PHOTO 2020: MAUREEN WELTON
Join us for a round-up of whale research on and around Saturna Island in 2020.
Presentations will be made by:
SUSIE WASHINGTON-SMYTH & SANJIV SHRIVASTAVA. A report on the surprising findings of the Saturna Sighters Citizen Science project, working to establish a baseline count of whales in the center of the Salish Sea.
LUCY QUAYLE SFU MSc student. A report on her whale and marine vessel data collection and observations in the Interim Sanctuary Zone at East Point.
In the summer of 2020, researchers from the University of British Columbia (UBC) spent six weeks on a research expedition on the MV Gikumi. Led by Dr. Andrew Trites, the team studied the behaviours of northern and southern resident killer whales in their territories. They used hydro-acoustics to assess prey abundance, and placed suction-cup camera tags onto whales to record what they see and hear, as well as their three-dimensional movements, diving depths and feeding behaviours. During this talk, Trites will give some first impressions about what the team observed and will share some of the things they have learned so far.
Dr. Andrew Trites, is the Director of UBC’s Marine Mammal Research Unit and a professor at the Institute for the Oceans and Fisheries. His research interests include the biology of marine mammals, population dynamics, bioenergetics, fisheries, and data analysis.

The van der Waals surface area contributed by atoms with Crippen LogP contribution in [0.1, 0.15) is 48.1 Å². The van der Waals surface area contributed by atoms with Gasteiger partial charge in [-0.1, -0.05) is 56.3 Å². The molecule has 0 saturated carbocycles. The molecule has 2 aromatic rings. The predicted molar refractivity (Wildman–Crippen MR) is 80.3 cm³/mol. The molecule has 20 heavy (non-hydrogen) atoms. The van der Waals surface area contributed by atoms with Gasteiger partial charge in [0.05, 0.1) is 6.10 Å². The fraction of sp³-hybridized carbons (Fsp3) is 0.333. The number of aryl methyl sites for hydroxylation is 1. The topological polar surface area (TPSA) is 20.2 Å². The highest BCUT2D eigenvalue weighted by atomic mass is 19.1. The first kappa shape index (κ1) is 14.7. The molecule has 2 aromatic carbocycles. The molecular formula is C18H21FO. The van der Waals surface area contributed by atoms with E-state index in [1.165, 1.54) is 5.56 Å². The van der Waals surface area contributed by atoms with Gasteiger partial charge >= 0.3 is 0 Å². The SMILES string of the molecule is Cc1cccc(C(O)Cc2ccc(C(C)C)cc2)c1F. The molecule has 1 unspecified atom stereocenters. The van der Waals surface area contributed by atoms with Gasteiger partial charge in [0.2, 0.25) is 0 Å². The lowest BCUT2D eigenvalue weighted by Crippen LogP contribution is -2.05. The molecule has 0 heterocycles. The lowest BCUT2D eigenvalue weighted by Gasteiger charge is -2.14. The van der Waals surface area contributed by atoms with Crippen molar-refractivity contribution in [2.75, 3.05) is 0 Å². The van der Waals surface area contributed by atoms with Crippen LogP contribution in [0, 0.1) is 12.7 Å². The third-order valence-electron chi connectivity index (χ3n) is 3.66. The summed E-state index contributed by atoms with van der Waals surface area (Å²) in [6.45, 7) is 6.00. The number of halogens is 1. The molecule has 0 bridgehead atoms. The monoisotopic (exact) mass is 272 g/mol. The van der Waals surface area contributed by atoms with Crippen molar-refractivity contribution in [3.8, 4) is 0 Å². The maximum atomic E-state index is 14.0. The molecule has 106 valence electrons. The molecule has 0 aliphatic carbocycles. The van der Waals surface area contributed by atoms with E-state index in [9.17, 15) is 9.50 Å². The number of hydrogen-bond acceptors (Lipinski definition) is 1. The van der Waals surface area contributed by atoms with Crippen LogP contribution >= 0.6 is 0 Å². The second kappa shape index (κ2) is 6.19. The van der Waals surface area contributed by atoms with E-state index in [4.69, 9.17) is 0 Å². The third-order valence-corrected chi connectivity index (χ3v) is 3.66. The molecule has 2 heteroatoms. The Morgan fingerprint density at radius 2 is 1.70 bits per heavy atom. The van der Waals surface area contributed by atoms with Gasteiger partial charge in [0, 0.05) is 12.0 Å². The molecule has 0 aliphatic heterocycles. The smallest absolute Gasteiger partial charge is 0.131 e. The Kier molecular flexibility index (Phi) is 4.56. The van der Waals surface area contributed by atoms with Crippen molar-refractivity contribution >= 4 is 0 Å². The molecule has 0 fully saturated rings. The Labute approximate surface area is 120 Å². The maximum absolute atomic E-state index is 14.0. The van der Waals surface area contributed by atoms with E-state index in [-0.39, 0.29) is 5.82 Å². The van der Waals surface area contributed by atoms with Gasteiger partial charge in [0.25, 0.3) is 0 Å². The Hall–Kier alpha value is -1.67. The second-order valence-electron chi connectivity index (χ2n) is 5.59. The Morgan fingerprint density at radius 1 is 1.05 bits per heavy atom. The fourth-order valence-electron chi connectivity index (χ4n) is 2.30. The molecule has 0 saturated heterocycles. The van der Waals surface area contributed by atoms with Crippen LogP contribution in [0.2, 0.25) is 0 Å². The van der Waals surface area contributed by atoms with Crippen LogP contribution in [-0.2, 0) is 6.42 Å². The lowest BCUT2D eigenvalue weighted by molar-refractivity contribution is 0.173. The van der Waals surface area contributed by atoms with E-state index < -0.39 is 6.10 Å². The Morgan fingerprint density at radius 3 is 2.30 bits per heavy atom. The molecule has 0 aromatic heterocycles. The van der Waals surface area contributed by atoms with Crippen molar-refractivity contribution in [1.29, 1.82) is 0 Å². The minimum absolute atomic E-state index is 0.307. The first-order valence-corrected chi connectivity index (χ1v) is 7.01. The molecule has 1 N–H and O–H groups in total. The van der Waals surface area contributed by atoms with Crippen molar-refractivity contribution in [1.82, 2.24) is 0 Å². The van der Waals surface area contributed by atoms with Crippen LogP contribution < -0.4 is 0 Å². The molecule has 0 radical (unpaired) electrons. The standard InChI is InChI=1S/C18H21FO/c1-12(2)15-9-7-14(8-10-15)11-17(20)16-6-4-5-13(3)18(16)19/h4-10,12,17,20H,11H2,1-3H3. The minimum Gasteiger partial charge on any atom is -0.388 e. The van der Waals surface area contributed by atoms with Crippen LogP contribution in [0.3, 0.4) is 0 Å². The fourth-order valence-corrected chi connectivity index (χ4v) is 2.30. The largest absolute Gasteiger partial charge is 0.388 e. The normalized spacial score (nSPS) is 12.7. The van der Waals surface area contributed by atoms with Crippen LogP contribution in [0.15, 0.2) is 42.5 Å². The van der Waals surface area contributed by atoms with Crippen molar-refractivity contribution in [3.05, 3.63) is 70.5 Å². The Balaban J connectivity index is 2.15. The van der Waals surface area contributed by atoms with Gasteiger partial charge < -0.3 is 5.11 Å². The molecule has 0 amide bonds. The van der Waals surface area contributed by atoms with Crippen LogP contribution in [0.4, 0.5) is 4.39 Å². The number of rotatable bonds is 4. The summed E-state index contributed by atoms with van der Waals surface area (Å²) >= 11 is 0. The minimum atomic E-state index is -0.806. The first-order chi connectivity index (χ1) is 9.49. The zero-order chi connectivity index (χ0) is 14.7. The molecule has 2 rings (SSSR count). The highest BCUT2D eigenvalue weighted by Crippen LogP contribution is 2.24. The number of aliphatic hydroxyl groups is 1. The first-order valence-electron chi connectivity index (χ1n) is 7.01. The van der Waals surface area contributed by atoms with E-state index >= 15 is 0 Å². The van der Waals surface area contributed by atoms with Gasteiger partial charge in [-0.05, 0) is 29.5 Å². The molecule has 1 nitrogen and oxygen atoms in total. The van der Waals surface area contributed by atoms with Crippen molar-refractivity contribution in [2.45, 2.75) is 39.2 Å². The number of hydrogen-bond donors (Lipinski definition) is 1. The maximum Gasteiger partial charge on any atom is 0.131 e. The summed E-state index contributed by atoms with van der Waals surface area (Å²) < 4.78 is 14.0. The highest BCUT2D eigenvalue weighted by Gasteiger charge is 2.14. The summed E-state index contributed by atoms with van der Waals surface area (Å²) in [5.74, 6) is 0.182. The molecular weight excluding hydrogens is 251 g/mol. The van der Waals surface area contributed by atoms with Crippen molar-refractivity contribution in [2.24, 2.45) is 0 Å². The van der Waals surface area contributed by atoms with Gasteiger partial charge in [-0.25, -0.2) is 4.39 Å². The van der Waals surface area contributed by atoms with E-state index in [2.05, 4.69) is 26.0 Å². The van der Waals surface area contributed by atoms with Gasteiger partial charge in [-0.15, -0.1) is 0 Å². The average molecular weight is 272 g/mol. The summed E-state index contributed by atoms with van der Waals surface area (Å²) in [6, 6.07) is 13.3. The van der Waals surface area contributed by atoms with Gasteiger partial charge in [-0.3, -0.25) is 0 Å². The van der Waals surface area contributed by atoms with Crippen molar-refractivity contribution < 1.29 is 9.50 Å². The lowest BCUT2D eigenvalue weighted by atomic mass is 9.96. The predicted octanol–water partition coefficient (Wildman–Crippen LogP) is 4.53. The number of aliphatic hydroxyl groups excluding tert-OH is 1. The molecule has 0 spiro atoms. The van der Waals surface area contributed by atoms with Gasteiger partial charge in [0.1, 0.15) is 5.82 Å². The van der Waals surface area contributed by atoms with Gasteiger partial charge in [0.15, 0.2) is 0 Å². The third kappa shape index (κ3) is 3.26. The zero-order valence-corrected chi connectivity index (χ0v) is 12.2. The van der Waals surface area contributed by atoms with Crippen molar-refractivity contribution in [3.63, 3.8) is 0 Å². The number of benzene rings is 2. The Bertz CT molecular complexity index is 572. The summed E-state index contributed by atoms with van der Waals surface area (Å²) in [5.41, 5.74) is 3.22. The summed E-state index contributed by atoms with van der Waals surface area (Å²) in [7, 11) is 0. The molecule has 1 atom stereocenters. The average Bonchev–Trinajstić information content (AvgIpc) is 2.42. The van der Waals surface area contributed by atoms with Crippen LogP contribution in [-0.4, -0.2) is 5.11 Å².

Marine mammals use underwater sound for communicating, foraging, detecting predators, breeding, and navigating. Quiet oceans are very important for these animals. Noise from ships and other human activities reduces their ability to detect important sounds, and at least temporarily degrades nearby ocean habitat. Critically endangered Southern Resident Killer Whales (SRKW) are highly vocal animals that are particularly dependent on quiet environments. They also use sound for echolocation foraging, so a noisy environment can directly reduce their ability to find and capture their already-scarce Chinook Salmon prey. Transport Canada understands quiet oceans are especially important for SRKW and have sponsored research aimed at reducing ship noise in the Salish Sea. Working with the Port of Vancouver’s ECHO program, they engaged marine science company JASCO Applied Sciences to install a real-time underwater listening station in the shipping lanes of Boundary Pass, south of Saturna Island. The station’s primary purpose is to accurately measure the noise emissions of most commercial vessels transiting the pass. The station also detects and reports acoustic detections of SRKW and other species, and continuously tracks ocean noise levels. The Boundary Pass Underwater Listening Station was installed in May 2020 and has been collecting and analyzing real-time acoustic data since then. In this talk, David will describe the station’s equipment and provide examples of data collected with context on how the findings are being used.